At this time of year, when California lawmakers are rushing to pass bills before the end of the legislative session, they often resort to a gruesome-sounding tactic: the “gut and amend.”
The process of emptying an existing Assembly or Senate bill of its language -- the gutting -- and then shoving it full of brand new language -- the amending -- has been around for more than a century in Sacramento, says legislative historian Alex Vassar. It's noted as being a favorite tactic of the powerful railroads in the early days.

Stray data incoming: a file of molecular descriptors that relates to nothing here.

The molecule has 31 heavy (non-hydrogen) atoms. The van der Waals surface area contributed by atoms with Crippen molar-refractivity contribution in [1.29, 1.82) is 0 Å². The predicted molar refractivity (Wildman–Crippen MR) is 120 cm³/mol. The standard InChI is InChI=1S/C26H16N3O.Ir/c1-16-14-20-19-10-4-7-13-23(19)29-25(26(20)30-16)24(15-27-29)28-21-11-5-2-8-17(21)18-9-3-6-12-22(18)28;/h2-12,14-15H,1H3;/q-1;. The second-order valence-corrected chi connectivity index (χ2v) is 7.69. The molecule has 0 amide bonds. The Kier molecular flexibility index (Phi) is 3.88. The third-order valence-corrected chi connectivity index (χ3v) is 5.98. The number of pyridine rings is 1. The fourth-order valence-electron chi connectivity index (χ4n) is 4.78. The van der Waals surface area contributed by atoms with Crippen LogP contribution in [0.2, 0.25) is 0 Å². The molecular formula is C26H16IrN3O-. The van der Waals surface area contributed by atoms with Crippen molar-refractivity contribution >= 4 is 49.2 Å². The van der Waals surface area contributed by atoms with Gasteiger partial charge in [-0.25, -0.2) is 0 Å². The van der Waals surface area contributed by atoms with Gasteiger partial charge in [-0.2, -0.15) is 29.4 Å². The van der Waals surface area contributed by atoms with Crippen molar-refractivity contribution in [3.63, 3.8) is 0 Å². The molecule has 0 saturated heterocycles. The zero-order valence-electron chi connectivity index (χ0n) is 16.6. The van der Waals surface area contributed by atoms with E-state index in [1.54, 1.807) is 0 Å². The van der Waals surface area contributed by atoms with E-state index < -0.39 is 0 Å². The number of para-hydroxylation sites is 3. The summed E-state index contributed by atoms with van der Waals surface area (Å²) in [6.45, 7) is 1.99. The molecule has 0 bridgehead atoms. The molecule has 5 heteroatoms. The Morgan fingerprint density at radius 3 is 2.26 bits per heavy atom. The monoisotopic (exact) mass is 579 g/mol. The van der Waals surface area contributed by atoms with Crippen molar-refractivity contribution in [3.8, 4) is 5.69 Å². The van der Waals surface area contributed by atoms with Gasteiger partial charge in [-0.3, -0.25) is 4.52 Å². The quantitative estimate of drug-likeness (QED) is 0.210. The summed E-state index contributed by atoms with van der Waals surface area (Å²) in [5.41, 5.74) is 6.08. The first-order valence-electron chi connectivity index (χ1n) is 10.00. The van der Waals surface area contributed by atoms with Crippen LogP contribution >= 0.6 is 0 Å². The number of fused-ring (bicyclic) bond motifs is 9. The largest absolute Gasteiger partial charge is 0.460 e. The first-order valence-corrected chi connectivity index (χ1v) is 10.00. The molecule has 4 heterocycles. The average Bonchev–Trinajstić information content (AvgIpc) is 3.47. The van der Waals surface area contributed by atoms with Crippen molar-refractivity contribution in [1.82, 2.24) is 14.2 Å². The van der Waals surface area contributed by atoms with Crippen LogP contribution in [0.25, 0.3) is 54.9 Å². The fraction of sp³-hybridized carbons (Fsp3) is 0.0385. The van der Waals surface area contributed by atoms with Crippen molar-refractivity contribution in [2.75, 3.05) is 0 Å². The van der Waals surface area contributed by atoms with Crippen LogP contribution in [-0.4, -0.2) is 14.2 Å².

Many lawmakers say “gut and amend” gives them the flexibility to adapt to the politics of the moment. But critics say that flexibility comes at the expense of transparency, denying the public a chance to see what its elected representatives are really doing.
"Gut-and-amend bills are tantamount to 'bait-and-switch schemes," said Kathay Feng, executive director of California Common Cause, a nonprofit government watchdog group.
The continued use of the gut-and-amend process is, in part, due to the relatively strict deadlines by which legislation must be introduced and then vetted through committees in both houses at the state Capitol.